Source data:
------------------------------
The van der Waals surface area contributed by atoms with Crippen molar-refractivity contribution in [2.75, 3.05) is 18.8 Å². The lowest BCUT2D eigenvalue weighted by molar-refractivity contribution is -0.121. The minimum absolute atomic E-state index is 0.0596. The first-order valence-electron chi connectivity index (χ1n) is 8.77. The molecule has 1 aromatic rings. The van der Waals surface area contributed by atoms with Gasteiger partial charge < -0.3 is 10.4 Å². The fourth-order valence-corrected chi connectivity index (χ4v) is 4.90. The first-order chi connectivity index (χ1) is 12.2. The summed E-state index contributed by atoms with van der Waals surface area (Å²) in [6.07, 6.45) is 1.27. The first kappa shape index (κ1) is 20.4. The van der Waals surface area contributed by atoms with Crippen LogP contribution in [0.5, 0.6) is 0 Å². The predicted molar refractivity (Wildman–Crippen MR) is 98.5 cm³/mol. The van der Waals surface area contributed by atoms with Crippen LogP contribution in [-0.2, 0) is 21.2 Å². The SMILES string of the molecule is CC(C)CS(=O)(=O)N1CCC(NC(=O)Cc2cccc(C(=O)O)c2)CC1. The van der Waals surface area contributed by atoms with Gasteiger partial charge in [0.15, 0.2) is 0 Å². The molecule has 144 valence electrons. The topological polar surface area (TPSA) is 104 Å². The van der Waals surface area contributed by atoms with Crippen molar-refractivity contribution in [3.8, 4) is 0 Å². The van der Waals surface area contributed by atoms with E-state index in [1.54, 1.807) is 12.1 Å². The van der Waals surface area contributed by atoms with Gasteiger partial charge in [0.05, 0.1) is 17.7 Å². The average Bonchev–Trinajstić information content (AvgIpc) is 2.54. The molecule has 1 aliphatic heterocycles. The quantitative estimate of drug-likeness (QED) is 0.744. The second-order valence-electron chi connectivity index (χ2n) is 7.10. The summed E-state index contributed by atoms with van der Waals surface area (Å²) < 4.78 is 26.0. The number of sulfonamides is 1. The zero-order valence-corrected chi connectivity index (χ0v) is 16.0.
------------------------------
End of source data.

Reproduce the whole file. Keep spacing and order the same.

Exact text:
The van der Waals surface area contributed by atoms with Crippen molar-refractivity contribution in [2.75, 3.05) is 18.8 Å². The lowest BCUT2D eigenvalue weighted by molar-refractivity contribution is -0.121. The minimum absolute atomic E-state index is 0.0596. The first-order valence-electron chi connectivity index (χ1n) is 8.77. The molecule has 1 aromatic rings. The van der Waals surface area contributed by atoms with Gasteiger partial charge < -0.3 is 10.4 Å². The fourth-order valence-corrected chi connectivity index (χ4v) is 4.90. The first-order chi connectivity index (χ1) is 12.2. The summed E-state index contributed by atoms with van der Waals surface area (Å²) in [6.07, 6.45) is 1.27. The first kappa shape index (κ1) is 20.4. The van der Waals surface area contributed by atoms with Crippen LogP contribution in [0.5, 0.6) is 0 Å². The predicted molar refractivity (Wildman–Crippen MR) is 98.5 cm³/mol. The van der Waals surface area contributed by atoms with Crippen LogP contribution in [-0.2, 0) is 21.2 Å². The SMILES string of the molecule is CC(C)CS(=O)(=O)N1CCC(NC(=O)Cc2cccc(C(=O)O)c2)CC1. The van der Waals surface area contributed by atoms with Gasteiger partial charge in [0.15, 0.2) is 0 Å². The molecule has 144 valence electrons. The topological polar surface area (TPSA) is 104 Å². The van der Waals surface area contributed by atoms with Crippen molar-refractivity contribution in [3.8, 4) is 0 Å². The van der Waals surface area contributed by atoms with E-state index in [1.54, 1.807) is 12.1 Å². The van der Waals surface area contributed by atoms with Gasteiger partial charge in [0.05, 0.1) is 17.7 Å². The average Bonchev–Trinajstić information content (AvgIpc) is 2.54. The molecule has 1 aliphatic heterocycles. The quantitative estimate of drug-likeness (QED) is 0.744. The second-order valence-electron chi connectivity index (χ2n) is 7.10. The summed E-state index contributed by atoms with van der Waals surface area (Å²) < 4.78 is 26.0. The number of sulfonamides is 1. The zero-order valence-corrected chi connectivity index (χ0v) is 16.0.